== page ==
4) Shelby’s coaching staff knew, before the tournament started, that the eligibility of a player could be in question.

    – Shelby’s coaching staff knew that there could, potentially, be a trivial issue on the eligibility of a player on the HiToms roster. Not because he attended a showcase tournament, but because his name was on the camp list of attendees. They referred to it as their “Ace in the hole” because they knew if they got beat, they would have this protest to fall back on. They agreed that they would return to the hotel after the game, say that their kids found the player online by doing a search, then return to the field to bring it to the attention of the area commissioners. They also agreed not to bring it up at the tournament orientation, where the question about any players eligibility was supposed to be brought to light. That is malicious and it’s collusive.

    5) Who has the final ruling over a state tournament?

    – Isn’t it logical to think that the state commissioners have the final say on a protest that occurs at a state tournament game? Their first ruling was to deny Shelby’s protest. After Shelby disagreed, they appealed the initial ruling. The state commissioners came back and said that they would deem the player in question ineligible and disqualify him from further play but allow High Point to continue on (This was essentially them trying to straddle the fence and make it agreeable to both teams). Again, Shelby was not happy with that outcome so they appealed that ruling to the National level. The National Legion director came back with a final ruling that stated if that player was ineligible then the entire team was disqualified. How can a team appeal a ruling to the national level after the state issues a ruling (well, 2 rulings) on a state-level tournament?

    Bob Figulski, the state commander, later admitted to a former parent (via cell phone) that an innocent team was disqualified but, somehow, he managed to dodge phone calls from our staff and administration when we want to have him process our appeal. Our appeal was submitted to Mr. Figulski to stop the state tournament in North Carolina on the grounds that he improperly interpreted the American Legion/Baseball Factory contract that encourages coaches and players to participate in all Baseball Factory events. We simply asked that the tournament be stopped so we can have clarification of rules. To give our community the answers it deserves.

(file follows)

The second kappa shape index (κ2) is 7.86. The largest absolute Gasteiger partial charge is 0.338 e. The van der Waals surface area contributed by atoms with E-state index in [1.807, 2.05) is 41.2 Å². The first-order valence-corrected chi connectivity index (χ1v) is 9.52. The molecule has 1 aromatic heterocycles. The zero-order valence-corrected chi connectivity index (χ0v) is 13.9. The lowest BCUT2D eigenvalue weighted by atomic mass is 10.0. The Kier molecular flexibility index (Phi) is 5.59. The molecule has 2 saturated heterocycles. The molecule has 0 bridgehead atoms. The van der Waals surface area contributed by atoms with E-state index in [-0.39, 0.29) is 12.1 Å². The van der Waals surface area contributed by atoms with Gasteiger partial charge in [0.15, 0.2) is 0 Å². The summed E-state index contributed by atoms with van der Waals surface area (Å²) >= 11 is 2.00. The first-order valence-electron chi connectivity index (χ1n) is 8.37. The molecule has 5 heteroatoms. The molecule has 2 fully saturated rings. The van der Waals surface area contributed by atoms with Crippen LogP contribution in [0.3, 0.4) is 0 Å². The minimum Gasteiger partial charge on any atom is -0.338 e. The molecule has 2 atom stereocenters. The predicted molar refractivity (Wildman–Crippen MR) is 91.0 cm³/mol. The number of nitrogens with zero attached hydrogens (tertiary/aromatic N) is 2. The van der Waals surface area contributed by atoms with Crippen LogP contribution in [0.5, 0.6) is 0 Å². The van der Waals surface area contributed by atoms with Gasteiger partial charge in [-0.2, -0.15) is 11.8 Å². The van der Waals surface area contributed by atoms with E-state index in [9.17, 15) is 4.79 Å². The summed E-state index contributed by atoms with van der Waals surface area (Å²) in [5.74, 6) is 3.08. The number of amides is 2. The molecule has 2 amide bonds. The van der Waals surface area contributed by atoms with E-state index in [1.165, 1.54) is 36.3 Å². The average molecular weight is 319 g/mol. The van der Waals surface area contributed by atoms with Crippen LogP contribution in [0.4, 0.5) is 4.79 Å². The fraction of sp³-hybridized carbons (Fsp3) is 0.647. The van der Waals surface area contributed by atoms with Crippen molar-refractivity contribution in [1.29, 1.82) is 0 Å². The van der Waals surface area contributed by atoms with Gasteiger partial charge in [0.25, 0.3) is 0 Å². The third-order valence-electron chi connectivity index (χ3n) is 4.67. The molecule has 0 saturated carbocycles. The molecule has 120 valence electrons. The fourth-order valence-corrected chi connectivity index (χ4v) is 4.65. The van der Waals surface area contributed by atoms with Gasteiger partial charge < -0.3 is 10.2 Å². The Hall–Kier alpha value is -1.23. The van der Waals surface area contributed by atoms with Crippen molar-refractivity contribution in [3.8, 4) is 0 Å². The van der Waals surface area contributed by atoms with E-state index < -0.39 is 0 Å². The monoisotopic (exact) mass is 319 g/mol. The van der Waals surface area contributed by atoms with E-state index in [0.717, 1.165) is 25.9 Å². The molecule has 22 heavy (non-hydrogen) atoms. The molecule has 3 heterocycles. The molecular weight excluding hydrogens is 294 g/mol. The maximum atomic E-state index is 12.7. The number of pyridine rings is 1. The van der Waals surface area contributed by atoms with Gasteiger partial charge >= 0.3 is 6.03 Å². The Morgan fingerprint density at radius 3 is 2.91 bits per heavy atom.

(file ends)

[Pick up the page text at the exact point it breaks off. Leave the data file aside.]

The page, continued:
This is a huge black eye on American Legion Baseball. As a former legion player, I am ashamed that I was once a part a program that operates on such hypocrisy. Our state leadership has failed us. It is an injustice to our players because they are being punished for doing nothing wrong. They are at the mercy of the leaders in our state who are too proud to go back on a decision and make things right. All summer, our players have worked tirelessly to fulfill the dream of becoming state champions. But that dream is now out of reach because of the result of an unethical decision. I will make sure this issue does not rest and I know I am not the only one.

  • tony jacobelli said,

    I hope the Shelby coaches (and players) are proud of how they managed to “win” yet another game. Is it any wonder, with scrupples like that, that they were on some massive win streak? It’s just too bad that they had to stoop to this level to continue it. And a big shame on American Legion to go along with the bogus protest they pulled out of their arse.

  • Commodore said,

    Elliott, No. 4 in your post is a pretty strong accusation. Assuming you have proof to support your claim.

  • Elliott said,


    I realize that it is a pretty strong accusation but I wouldn’t post something unless I had the sources/facts to support such a claim. Anyone who knows me can assure you of that.

  • Commodore said,


    The whole DQ thing stinks and AL National seems to have the bloddiest hands and if the Shelby contingent took the route that you described, that is just so wrong on so many levels.

  • Justin said,


    Isn’t there some part of the rule that states sanctioned or not the kid must have permission granted to attend especially if a legion playoff game is missed? If so did the young man in question have the permission if so it seems pretty cut and dry? This whole thing is very confusing as there seems to be many aspects and layers!

  • Elliott said,

    Written permission from the chairman is for non-sanctioned events. This is in the “Point of Emphasis” below the rule. Sanctioned events are never mentioned, only non-sanctioned.

    Baseball Factory events are sanctioned according to 2014 American Legion Tournament Rules and Policies, page 5, #5. There was no need for permission for a sanctioned event because of this.